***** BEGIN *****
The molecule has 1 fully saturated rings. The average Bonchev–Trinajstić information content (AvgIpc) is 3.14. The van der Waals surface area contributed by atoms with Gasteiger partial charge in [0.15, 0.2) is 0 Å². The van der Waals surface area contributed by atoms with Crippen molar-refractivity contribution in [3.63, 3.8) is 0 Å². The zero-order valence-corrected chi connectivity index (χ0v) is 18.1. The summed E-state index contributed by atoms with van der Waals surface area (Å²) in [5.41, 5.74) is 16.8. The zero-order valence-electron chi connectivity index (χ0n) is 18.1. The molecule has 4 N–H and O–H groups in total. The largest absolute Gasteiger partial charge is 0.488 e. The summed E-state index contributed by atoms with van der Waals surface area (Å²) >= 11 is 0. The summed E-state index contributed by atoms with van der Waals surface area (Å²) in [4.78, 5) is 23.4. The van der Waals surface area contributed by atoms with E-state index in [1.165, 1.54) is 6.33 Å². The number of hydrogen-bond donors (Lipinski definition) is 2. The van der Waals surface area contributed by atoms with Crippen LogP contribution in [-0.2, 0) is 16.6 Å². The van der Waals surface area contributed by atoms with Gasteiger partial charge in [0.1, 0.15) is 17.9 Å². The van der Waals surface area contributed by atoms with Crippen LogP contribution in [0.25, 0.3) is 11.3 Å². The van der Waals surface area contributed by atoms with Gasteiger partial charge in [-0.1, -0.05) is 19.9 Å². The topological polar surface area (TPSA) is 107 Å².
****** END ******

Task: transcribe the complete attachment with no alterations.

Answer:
The molecule has 1 fully saturated rings. The average Bonchev–Trinajstić information content (AvgIpc) is 3.14. The van der Waals surface area contributed by atoms with Gasteiger partial charge in [0.15, 0.2) is 0 Å². The van der Waals surface area contributed by atoms with Crippen molar-refractivity contribution in [3.63, 3.8) is 0 Å². The zero-order valence-corrected chi connectivity index (χ0v) is 18.1. The summed E-state index contributed by atoms with van der Waals surface area (Å²) in [5.41, 5.74) is 16.8. The zero-order valence-electron chi connectivity index (χ0n) is 18.1. The molecule has 4 N–H and O–H groups in total. The largest absolute Gasteiger partial charge is 0.488 e. The summed E-state index contributed by atoms with van der Waals surface area (Å²) >= 11 is 0. The summed E-state index contributed by atoms with van der Waals surface area (Å²) in [4.78, 5) is 23.4. The van der Waals surface area contributed by atoms with E-state index in [1.165, 1.54) is 6.33 Å². The number of hydrogen-bond donors (Lipinski definition) is 2. The van der Waals surface area contributed by atoms with Crippen LogP contribution in [-0.2, 0) is 16.6 Å². The van der Waals surface area contributed by atoms with Gasteiger partial charge in [0.1, 0.15) is 17.9 Å². The van der Waals surface area contributed by atoms with Crippen LogP contribution in [0.25, 0.3) is 11.3 Å². The van der Waals surface area contributed by atoms with Gasteiger partial charge in [-0.1, -0.05) is 19.9 Å². The topological polar surface area (TPSA) is 107 Å².